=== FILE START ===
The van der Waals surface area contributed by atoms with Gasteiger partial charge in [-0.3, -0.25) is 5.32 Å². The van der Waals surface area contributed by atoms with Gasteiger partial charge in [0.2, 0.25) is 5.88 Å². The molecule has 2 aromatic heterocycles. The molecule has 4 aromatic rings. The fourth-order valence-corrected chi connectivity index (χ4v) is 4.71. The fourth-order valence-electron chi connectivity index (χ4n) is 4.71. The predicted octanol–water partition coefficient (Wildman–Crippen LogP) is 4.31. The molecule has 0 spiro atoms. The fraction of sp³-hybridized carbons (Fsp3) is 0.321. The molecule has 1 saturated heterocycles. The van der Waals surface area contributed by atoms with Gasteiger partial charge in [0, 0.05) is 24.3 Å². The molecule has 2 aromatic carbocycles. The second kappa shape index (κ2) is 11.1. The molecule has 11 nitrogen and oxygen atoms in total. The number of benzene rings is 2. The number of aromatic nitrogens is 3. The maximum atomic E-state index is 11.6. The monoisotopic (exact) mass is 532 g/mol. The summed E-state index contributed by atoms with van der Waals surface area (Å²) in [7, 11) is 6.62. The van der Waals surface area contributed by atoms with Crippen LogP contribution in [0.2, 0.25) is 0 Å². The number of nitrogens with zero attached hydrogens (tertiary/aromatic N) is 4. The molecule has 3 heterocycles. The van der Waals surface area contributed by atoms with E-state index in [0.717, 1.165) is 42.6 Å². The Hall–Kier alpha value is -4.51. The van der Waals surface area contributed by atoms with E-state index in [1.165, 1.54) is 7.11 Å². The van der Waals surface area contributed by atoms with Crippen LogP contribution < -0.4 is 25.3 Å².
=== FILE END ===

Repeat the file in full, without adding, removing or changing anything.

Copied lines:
The van der Waals surface area contributed by atoms with Gasteiger partial charge in [-0.3, -0.25) is 5.32 Å². The van der Waals surface area contributed by atoms with Gasteiger partial charge in [0.2, 0.25) is 5.88 Å². The molecule has 2 aromatic heterocycles. The molecule has 4 aromatic rings. The fourth-order valence-corrected chi connectivity index (χ4v) is 4.71. The fourth-order valence-electron chi connectivity index (χ4n) is 4.71. The predicted octanol–water partition coefficient (Wildman–Crippen LogP) is 4.31. The molecule has 0 spiro atoms. The fraction of sp³-hybridized carbons (Fsp3) is 0.321. The molecule has 1 saturated heterocycles. The van der Waals surface area contributed by atoms with Gasteiger partial charge in [0, 0.05) is 24.3 Å². The molecule has 2 aromatic carbocycles. The second kappa shape index (κ2) is 11.1. The molecule has 11 nitrogen and oxygen atoms in total. The number of benzene rings is 2. The number of aromatic nitrogens is 3. The maximum atomic E-state index is 11.6. The monoisotopic (exact) mass is 532 g/mol. The summed E-state index contributed by atoms with van der Waals surface area (Å²) in [7, 11) is 6.62. The van der Waals surface area contributed by atoms with Crippen LogP contribution in [0.2, 0.25) is 0 Å². The number of nitrogens with zero attached hydrogens (tertiary/aromatic N) is 4. The molecule has 3 heterocycles. The van der Waals surface area contributed by atoms with E-state index in [0.717, 1.165) is 42.6 Å². The Hall–Kier alpha value is -4.51. The van der Waals surface area contributed by atoms with E-state index in [1.165, 1.54) is 7.11 Å². The van der Waals surface area contributed by atoms with Crippen LogP contribution < -0.4 is 25.3 Å².